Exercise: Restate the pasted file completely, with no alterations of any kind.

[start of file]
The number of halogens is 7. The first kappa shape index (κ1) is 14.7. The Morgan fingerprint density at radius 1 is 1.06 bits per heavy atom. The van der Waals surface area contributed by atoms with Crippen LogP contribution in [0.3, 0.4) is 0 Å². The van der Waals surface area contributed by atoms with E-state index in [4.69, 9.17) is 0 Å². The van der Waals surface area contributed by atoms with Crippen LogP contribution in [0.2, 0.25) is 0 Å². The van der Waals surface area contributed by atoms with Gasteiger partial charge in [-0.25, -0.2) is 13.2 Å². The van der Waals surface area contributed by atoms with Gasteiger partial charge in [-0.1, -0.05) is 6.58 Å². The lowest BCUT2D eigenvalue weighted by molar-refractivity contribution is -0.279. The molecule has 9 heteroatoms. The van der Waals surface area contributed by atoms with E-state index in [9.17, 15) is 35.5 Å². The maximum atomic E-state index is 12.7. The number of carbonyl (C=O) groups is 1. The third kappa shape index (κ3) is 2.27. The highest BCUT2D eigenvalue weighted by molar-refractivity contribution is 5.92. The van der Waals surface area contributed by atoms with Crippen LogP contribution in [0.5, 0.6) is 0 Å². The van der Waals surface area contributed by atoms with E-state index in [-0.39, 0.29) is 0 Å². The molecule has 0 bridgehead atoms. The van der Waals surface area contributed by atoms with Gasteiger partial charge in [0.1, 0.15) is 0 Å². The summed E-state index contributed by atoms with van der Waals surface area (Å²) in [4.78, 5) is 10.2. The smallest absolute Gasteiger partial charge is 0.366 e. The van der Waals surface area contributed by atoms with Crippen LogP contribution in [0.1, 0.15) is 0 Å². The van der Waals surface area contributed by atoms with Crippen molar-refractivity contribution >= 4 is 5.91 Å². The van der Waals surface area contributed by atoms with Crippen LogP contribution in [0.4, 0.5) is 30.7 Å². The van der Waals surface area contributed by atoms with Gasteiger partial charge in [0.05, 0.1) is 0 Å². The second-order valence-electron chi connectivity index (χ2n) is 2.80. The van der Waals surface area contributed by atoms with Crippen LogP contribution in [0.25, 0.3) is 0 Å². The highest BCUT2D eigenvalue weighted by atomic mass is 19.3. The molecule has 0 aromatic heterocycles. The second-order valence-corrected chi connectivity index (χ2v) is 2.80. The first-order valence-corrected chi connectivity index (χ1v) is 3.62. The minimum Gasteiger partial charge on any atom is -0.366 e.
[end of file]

The number of halogens is 7. The first kappa shape index (κ1) is 14.7. The Morgan fingerprint density at radius 1 is 1.06 bits per heavy atom. The van der Waals surface area contributed by atoms with Crippen LogP contribution in [0.3, 0.4) is 0 Å². The van der Waals surface area contributed by atoms with E-state index in [4.69, 9.17) is 0 Å². The van der Waals surface area contributed by atoms with Crippen LogP contribution in [0.2, 0.25) is 0 Å². The van der Waals surface area contributed by atoms with Gasteiger partial charge in [-0.25, -0.2) is 13.2 Å². The van der Waals surface area contributed by atoms with Gasteiger partial charge in [-0.1, -0.05) is 6.58 Å². The lowest BCUT2D eigenvalue weighted by molar-refractivity contribution is -0.279. The molecule has 9 heteroatoms. The van der Waals surface area contributed by atoms with E-state index in [9.17, 15) is 35.5 Å². The maximum atomic E-state index is 12.7. The number of carbonyl (C=O) groups is 1. The third kappa shape index (κ3) is 2.27. The highest BCUT2D eigenvalue weighted by molar-refractivity contribution is 5.92. The van der Waals surface area contributed by atoms with Crippen LogP contribution in [0.5, 0.6) is 0 Å². The van der Waals surface area contributed by atoms with E-state index in [-0.39, 0.29) is 0 Å². The molecule has 0 bridgehead atoms. The van der Waals surface area contributed by atoms with Gasteiger partial charge in [0.1, 0.15) is 0 Å². The summed E-state index contributed by atoms with van der Waals surface area (Å²) in [4.78, 5) is 10.2. The smallest absolute Gasteiger partial charge is 0.366 e. The van der Waals surface area contributed by atoms with Crippen LogP contribution in [0.1, 0.15) is 0 Å². The van der Waals surface area contributed by atoms with Crippen molar-refractivity contribution >= 4 is 5.91 Å². The van der Waals surface area contributed by atoms with Crippen LogP contribution in [0.4, 0.5) is 30.7 Å². The van der Waals surface area contributed by atoms with Gasteiger partial charge in [0.05, 0.1) is 0 Å². The second-order valence-electron chi connectivity index (χ2n) is 2.80. The van der Waals surface area contributed by atoms with Crippen LogP contribution in [0.25, 0.3) is 0 Å². The highest BCUT2D eigenvalue weighted by atomic mass is 19.3. The molecule has 0 aromatic heterocycles. The second-order valence-corrected chi connectivity index (χ2v) is 2.80. The first-order valence-corrected chi connectivity index (χ1v) is 3.62. The minimum Gasteiger partial charge on any atom is -0.366 e.